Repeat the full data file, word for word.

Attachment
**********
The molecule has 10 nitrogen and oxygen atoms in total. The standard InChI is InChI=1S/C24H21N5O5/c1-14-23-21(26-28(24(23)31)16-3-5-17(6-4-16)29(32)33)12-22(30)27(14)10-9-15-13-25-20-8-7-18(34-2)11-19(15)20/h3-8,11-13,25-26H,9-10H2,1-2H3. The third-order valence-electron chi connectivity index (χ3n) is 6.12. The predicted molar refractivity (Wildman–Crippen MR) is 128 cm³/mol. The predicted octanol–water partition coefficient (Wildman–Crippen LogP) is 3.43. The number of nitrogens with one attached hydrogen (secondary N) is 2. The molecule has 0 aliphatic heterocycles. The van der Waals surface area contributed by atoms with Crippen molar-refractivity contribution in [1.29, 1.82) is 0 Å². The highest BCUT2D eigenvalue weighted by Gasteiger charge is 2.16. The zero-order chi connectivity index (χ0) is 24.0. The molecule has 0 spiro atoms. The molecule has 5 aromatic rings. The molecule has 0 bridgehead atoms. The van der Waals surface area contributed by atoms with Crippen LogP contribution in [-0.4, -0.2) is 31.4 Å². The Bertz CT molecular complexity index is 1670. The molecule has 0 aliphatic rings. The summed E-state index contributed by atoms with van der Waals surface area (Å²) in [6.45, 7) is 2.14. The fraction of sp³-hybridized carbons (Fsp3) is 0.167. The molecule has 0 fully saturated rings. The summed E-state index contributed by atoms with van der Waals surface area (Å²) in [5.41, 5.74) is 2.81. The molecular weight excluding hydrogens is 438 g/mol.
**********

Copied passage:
The molecule has 10 nitrogen and oxygen atoms in total. The standard InChI is InChI=1S/C24H21N5O5/c1-14-23-21(26-28(24(23)31)16-3-5-17(6-4-16)29(32)33)12-22(30)27(14)10-9-15-13-25-20-8-7-18(34-2)11-19(15)20/h3-8,11-13,25-26H,9-10H2,1-2H3. The third-order valence-electron chi connectivity index (χ3n) is 6.12. The predicted molar refractivity (Wildman–Crippen MR) is 128 cm³/mol. The predicted octanol–water partition coefficient (Wildman–Crippen LogP) is 3.43. The number of nitrogens with one attached hydrogen (secondary N) is 2. The molecule has 0 aliphatic heterocycles. The van der Waals surface area contributed by atoms with Crippen molar-refractivity contribution in [1.29, 1.82) is 0 Å². The highest BCUT2D eigenvalue weighted by Gasteiger charge is 2.16. The zero-order chi connectivity index (χ0) is 24.0. The molecule has 0 spiro atoms. The molecule has 5 aromatic rings. The molecule has 0 bridgehead atoms. The van der Waals surface area contributed by atoms with Crippen LogP contribution in [-0.4, -0.2) is 31.4 Å². The Bertz CT molecular complexity index is 1670. The molecule has 0 aliphatic rings. The summed E-state index contributed by atoms with van der Waals surface area (Å²) in [6.45, 7) is 2.14. The fraction of sp³-hybridized carbons (Fsp3) is 0.167. The molecule has 0 fully saturated rings. The summed E-state index contributed by atoms with van der Waals surface area (Å²) in [5.41, 5.74) is 2.81. The molecular weight excluding hydrogens is 438 g/mol.